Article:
Opening 23 Sep 2021
Inspired at 17, May Bjerre Eiby became a nurse; years later, her father’s dementia and subsequent move to a nursing home expedited his death, she believes, due to loneliness. Determined, May redirected her energy into reality: Dagmarsminde. The tidy, well-laid-out plant-and-sun filled care home for people cognitively impaired, or memory challenged, requiring long-term care edges a forest. It Is Not Over Yet is a lovely look at what could be, and proof positive the difference tender, loving care makes.
Opened in 2016 as an alternative to larger, for-profit nursing homes, Dagmarsminde’s staff tends to 11/12 patients applying a “compassion care” prescription. They know each patient’s background, dispense cuddles and hugs instead of medications, and many activities promote companionship that instills camaraderie. Patients are clean, dressed nicely with clean hair, some women’s nails are polished, and many manage for themselves. (Anyone who thinks this normal has never been in a standard nursing home, much less one for severe cognitively impaired patients.) Residents are allowed to walk outside (unattended) where chickens roam, and the resident cat and dog mosey about. Most insightful are the regular staff meetings to discuss patients’ behavior, prognosis reports, and/or resolve any issues; they consult their doctor regularly.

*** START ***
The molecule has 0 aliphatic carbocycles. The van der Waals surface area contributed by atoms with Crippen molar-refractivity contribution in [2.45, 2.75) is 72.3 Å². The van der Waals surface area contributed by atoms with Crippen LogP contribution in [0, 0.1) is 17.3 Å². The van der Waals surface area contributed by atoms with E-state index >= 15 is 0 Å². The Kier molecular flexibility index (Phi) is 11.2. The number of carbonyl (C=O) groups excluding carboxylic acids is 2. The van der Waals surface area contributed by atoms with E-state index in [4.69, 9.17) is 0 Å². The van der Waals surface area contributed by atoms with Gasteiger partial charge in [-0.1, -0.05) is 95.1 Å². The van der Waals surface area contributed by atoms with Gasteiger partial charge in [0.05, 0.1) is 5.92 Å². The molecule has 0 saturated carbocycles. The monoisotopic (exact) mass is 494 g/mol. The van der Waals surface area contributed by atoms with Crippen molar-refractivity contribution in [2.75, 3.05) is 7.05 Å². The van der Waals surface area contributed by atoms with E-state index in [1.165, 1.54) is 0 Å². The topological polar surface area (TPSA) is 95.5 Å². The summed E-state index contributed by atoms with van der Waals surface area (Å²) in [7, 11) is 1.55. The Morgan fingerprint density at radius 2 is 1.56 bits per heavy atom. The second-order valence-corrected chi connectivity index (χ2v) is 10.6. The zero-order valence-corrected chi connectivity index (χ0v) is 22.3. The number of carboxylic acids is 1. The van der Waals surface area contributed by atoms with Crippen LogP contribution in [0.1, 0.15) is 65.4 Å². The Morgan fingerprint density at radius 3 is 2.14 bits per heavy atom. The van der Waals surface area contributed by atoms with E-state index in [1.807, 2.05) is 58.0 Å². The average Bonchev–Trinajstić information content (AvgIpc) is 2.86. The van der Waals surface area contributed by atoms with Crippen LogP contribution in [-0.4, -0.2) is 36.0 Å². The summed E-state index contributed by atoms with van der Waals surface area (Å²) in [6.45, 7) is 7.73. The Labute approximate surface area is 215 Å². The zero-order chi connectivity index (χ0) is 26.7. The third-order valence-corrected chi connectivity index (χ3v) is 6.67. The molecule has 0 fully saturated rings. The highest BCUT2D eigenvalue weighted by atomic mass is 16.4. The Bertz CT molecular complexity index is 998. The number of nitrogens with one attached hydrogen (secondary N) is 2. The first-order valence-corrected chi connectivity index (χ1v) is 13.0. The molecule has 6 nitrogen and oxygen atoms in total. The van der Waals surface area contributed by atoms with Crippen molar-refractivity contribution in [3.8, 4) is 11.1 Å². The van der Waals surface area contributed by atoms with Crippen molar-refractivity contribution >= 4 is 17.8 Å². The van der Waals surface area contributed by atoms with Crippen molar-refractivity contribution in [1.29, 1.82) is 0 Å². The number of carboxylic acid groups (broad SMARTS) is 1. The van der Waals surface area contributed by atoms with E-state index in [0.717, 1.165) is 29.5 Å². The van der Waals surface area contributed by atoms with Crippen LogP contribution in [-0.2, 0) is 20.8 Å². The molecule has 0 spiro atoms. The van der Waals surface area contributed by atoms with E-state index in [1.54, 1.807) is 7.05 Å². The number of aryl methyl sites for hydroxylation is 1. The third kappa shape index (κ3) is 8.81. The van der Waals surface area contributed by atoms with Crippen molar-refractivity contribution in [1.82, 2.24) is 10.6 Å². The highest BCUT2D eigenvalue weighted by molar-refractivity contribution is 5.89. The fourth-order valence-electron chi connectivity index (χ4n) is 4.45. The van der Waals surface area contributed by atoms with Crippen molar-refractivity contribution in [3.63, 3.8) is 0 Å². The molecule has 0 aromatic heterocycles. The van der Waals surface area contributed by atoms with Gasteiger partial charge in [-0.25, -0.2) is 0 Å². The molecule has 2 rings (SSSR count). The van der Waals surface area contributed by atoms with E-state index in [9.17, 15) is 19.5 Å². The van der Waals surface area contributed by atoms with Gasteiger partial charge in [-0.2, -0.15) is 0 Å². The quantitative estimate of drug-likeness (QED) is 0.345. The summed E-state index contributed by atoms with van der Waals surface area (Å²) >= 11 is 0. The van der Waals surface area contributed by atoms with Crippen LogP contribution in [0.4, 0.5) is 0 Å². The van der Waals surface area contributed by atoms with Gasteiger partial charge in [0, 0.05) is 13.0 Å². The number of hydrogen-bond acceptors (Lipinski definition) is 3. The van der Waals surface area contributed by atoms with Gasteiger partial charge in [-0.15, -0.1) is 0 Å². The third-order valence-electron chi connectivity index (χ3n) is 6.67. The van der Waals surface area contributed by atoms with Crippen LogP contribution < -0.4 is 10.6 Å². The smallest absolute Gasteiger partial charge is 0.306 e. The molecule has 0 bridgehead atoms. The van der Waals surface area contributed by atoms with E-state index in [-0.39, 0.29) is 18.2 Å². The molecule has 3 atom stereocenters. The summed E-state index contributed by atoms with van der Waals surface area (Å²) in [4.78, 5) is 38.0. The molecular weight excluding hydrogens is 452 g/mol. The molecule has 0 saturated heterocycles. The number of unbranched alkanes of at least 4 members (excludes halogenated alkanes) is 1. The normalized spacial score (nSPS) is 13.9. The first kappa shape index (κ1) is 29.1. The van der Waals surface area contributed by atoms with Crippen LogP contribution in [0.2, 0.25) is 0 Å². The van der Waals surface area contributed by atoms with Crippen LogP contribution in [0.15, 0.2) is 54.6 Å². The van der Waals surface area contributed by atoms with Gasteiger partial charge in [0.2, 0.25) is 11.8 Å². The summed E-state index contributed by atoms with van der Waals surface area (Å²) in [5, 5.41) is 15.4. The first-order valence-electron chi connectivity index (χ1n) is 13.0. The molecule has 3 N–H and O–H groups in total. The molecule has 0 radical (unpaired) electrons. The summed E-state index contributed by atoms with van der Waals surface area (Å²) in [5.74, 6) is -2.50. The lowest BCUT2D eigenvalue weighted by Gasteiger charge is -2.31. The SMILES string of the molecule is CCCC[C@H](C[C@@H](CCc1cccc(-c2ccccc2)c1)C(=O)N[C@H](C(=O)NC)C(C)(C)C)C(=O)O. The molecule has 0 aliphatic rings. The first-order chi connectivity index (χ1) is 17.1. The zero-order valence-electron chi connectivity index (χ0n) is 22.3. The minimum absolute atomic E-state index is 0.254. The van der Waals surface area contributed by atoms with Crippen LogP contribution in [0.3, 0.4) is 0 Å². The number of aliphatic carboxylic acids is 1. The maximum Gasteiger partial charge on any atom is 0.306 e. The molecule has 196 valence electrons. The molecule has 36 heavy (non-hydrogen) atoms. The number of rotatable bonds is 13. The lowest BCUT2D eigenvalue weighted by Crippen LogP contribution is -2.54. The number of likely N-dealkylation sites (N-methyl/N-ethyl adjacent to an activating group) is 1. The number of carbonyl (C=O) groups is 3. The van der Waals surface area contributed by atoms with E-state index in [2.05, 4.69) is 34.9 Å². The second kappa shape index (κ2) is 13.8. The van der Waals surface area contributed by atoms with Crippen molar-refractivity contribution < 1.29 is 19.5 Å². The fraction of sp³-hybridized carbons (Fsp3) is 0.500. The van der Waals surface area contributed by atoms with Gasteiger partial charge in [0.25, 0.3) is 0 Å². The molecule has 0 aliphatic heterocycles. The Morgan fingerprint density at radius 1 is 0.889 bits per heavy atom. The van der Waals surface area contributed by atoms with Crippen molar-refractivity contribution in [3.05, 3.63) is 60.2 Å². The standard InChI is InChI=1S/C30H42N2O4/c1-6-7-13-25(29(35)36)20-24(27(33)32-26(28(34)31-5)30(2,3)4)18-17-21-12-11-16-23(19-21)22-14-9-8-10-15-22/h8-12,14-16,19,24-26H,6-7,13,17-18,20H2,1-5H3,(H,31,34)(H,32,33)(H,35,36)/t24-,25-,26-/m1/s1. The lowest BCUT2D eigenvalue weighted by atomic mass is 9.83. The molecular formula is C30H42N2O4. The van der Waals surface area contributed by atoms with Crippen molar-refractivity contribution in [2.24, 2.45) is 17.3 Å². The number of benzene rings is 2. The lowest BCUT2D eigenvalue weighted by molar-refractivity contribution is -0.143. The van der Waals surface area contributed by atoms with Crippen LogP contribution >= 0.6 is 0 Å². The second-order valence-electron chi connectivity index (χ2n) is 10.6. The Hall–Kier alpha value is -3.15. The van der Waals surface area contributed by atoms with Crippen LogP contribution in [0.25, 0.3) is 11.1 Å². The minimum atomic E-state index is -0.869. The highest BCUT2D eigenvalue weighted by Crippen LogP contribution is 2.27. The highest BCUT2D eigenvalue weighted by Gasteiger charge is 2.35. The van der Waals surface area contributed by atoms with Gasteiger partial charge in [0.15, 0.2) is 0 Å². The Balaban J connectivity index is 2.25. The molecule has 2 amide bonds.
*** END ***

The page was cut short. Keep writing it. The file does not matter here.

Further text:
Having the table bedecked with flowers, small Danish flags and cakes, drinks and, the seemingly preferred, Sekt (sparkling white wine) is customary. When a resident dies, the others send their friend’s casket off with a song and toast. Dagmarsminde’s family-centric approach imbues dignity and self-respect, allowing patients the right, and confidence, to make decisions. Ironically, most residents receive state pensions. While celebrating Grethe’s last birthday, most poignant are home-movies her family provided emphasizing how quickly life passes.
Danish writer-director Louise Detlefsen, with a crew of one, Per Fredrik Skiöld, husband/cinematographer, spent one year vérité style filming Mitgefühl/Compassion. Skiöld’s inclusive, observant camerawork is respectfully sensitive, curious, and supportive. Detlefsen explained she daily re-explained what the filmmakers were doing and again asked for patient’s permission, or if necessary, stopped filming at the drop of a hat. By the time Covid-19 hit, the filmmakers were far enough along to smoothly make adjustments; fortunately, the residents were oblivious of the world’s pandemic.
The premise of this endearing, sometimes funny, always informative documentary is a mind-blowing alternative that Western societies need, and not only for eldercare. As an aside, young-onset Alzheimer/dementia has increased 131% per 10,000 adults (30-64 years) from 2013 – 2017. It is imperative societies start rethinking long-time care; for-profit institutions obviously will fight against this. Eiby refers to Dagmarsminde as, “…creating another culture.” It is not over yet; hopefully it is just the beginning. (Marinell Haegelin)